• Comment by Sharon M
    November 5, 2009 @ 6:20 am

    I’ve been wanting to try the “Teach Your Child to Read” book. There’s a possibility that we might be in the US next year, and I don’t want our son to start first grade without any reading ability. He’s learning sounds and writing in Arabic, but that’s not going to do him any good in the US! :-) Maybe I’ll have my MIL bring it over next month.

  • Gravatar
    Comment by Debbie P.
    November 5, 2009 @ 6:24 am

    We’re using “Teach Your Child to Read in 100 Easy Lessons” and so far it is going well. Our son is on lesson 13.

  • Gravatar
    Comment by Melissa
    November 5, 2009 @ 8:35 pm

    Read, read, read everyday!! :)

    Read with your child, read to your child, read in front of your child; visit the library, watch television with the captions on, talk about letters on signs and packaging, etc…Find a subject that motivates your child and read books about those concepts! Phonics readers can be helpful, but great stories are important too!

    Amelia, I appreciate that you mentioned that all children are different…no “one” program or learning style works for all kids! :) Remember the “Hooked on Phonics” craze?

    And one more thing…just because a child can decode the words DOES NOT mean that they are understanding the meaning! (I can “read” a page of Spanish pretty convincingly, but I would not be able to translate it for you!) Be sure to talk about the story and picture clues to give your child some more scaffolding for comprehension.

    Here are few posts I’ve written about the subject:
    Starting Out Right
    Storytime

  • Gravatar
    Comment by Amy
    November 5, 2009 @ 8:51 pm

    My son will be entering kindergarten next year, and we’ve found a website that we really like to help him. It’s called http://www.qwizzysworld.com, and there is a section devoted just to early elementary children. They have online quizzes that help kids practice initial letter sounds, rhyming words, and other basic literacy skills. My son LOVES the computer, so it’s easy to motivate him to try the quizzes, and he loves the fact that he gets positive and immediate feedback. When your child gets a little older, you can also create reading comprehension quizzes that can help you determine whether he is just decoding or truly understanding what he reads.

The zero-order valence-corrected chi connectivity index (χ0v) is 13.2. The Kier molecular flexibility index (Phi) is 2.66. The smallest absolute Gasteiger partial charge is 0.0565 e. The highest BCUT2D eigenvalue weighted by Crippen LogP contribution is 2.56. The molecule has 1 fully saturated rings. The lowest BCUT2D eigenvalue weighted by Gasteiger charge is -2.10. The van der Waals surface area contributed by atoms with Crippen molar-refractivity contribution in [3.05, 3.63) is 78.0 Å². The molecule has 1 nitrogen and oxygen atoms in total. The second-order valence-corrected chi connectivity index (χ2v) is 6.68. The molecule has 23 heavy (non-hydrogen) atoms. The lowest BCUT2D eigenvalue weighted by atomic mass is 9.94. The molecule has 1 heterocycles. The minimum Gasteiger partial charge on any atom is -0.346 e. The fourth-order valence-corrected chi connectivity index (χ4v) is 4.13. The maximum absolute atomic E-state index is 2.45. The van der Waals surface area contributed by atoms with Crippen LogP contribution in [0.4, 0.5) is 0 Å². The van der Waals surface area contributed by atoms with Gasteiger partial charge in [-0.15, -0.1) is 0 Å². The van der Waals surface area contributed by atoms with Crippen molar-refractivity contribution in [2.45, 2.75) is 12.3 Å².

We do read together every single day. I am fortunate in that he has always enjoyed listening to stories and talking about what we’ve read. I am hoping that as long as I keep exposing him to high-interest stories and making it fun, the word recognition and decoding will come in time.

  • Comment by Amanda
    November 5, 2009 @ 10:01 pm

    It’s funny that you wrote about reading today. I almost wrote a post about it on Tuesday. I really like your first point! I was going to say how I am not in a hurry to teach Annabelle how to read. My sister-in-law is a reading teacher and her first daughter learned very early. My niece had a lot of problems when she got into first grade, because she was so far advanced and got bored very easily. Her second daughter learned a little later, but had a much better time in school. She is now in the third grade and still has a high reading ability.

    I do think my daughter will read early only because she LOVES books. We read them all the time. She “reads” all the time. But I am not going to force it.

  • Gravatar
    Comment by Heidi
    November 10, 2009 @ 3:32 pm

    My son and I love the BOB books and I’m reading the Magic Treehouse series to my son right now. He and I are really enjoying the books! Starfall was recommended by my son’s teacher (he’s in kindergarten) as well the Literacy Center website to practice early emergent reading.

  • Gravatar
    Comment by Amy
    November 13, 2009 @ 1:51 pm

    That’s fantastic that he taught himself to read at four- wow!
    My son constantly had us reading books to him, but he was never interested in learning to do it himself.
    So kinder and 1st grade have pushed him to do it.
    He’s turning out to be a great reader but would much rather have daddy or I read to him.
    We’re trying to think of ways to excite him about doing it himself…